New research by researchers at the University of Massachusetts suggests the immune system plays an unsuspected and surprising role in the progression of Rett syndrome, a severe neurological disorder affecting children. The development disorders is marked by immune cells known as macrophages being unable to perform their normal function, instead amplifying the disease. The data findings point to the immune system as a promising target for slowing the progression of Rett syndrome. The opensource study is published in the journal Immunity.
The team state that Rett syndrome patients have a mutation that makes macrophages hyper-sensitive to specific stress signals. This means that this part of the immune system is constantly on. This causes damage to the surrounding tissue and eventually wears out the macrophages which die off en masse. This data findings point to the immune system as an important contributor to the disease. The team hypothesize that if they can find a way to modulate the immune system, it’s possible they could delay the progression of symptoms in patients.
The researchers explain that Rett syndrome is a neurodevelopmental disorder that is caused primarily by mutations in the gene encoding for MeCP2, an important epigenetic regulator. In the brain, MeCP2 is found in high concentrations in neurons and is associated with maturation of the central nervous system and the formation of synaptic connections. Children with the disorder appear to develop normally but begin to lose acquired cognitive and motor skills at 6 to 18 months of age as symptoms start to show. As they age, patients are unable to acquire verbal skills and suffer from lack of motor control.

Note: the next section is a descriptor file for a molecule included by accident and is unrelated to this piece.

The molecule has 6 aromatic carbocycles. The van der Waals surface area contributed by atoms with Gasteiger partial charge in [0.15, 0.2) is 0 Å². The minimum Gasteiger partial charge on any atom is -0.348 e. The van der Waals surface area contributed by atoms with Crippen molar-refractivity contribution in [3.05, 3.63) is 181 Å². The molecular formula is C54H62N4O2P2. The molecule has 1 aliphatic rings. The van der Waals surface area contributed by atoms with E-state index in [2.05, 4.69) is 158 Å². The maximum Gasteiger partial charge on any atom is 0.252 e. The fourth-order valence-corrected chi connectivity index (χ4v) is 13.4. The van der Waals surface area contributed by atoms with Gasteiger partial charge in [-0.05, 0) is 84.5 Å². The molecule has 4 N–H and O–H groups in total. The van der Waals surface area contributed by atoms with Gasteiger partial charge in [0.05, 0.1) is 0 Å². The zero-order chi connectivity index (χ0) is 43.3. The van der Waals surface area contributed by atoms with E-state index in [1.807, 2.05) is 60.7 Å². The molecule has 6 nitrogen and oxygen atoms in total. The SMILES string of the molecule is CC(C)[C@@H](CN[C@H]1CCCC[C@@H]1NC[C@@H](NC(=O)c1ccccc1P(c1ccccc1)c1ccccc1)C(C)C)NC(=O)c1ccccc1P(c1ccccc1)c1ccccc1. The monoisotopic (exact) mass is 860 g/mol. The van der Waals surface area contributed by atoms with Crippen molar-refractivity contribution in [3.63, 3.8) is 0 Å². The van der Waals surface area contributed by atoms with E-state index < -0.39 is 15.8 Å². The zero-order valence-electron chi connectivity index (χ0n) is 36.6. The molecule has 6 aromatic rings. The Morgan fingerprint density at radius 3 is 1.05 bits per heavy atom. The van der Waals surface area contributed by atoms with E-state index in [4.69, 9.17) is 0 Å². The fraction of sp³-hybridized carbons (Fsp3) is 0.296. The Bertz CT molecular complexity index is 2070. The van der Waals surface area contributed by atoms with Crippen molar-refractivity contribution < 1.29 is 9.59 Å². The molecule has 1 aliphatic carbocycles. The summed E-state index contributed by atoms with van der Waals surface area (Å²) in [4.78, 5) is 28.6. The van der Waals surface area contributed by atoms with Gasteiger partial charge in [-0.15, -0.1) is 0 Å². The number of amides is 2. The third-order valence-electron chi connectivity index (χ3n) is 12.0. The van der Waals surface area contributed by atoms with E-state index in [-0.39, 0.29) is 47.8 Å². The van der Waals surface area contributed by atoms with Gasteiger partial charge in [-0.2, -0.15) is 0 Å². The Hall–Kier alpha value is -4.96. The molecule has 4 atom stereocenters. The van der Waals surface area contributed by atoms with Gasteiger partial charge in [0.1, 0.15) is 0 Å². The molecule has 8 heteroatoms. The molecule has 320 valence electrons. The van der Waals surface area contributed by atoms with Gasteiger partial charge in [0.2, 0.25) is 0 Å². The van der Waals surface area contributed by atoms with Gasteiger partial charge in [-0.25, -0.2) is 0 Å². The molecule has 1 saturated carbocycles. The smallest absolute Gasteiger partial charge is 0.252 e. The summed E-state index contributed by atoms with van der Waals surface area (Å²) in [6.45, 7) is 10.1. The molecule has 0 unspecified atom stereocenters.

Though the hallmark of Rett syndrome is neurological, related symptoms include gastrointestinal and digestive issues that can lead to poor weight gain and nutritional problems, as well as heart, bone and muscle complications. Previous studies indicated that microglia, a type of macrophage found in the brain, may have a role in the disease. The researchers state that knowing that microglia play an important role in the pathogenesis of Rett syndrome played an important part in the theory that other types of macrophages might be contributing to the disease as well.
What the current study found was that the MeCP2 gene is responsible for establishing a threshold for the activation of macrophages in the presence of stimuli and stressors such as hypoxia, corticosteroids and inflammation. During the course of a normal day, macrophages encounter varying levels of these stimuli. In cells with the MeCP2 mutations, the macrophages are far more sensitive and respond to much lower levels of stimuli and stress. This activation causes additional stress which keeps the macrophages turned on in a cycle that amplifies and further damages the cells and surrounding tissues. Thus the results show that it’s likely this damage is contributing to the progression of the disease and onset of symptoms.
The team surmise that previous studies have shown how to modulate the immune system. And with a bone marrow transplant researchers can even replace a person’s entire immune system. However, they conclude that at this stage it’s unlikely that the team could cure Rett syndrome without addressing the MeCP2 in neurons, but this study provides evidence that by addressing the disease in the immune system the medical community could potentially delay the onset of symptoms.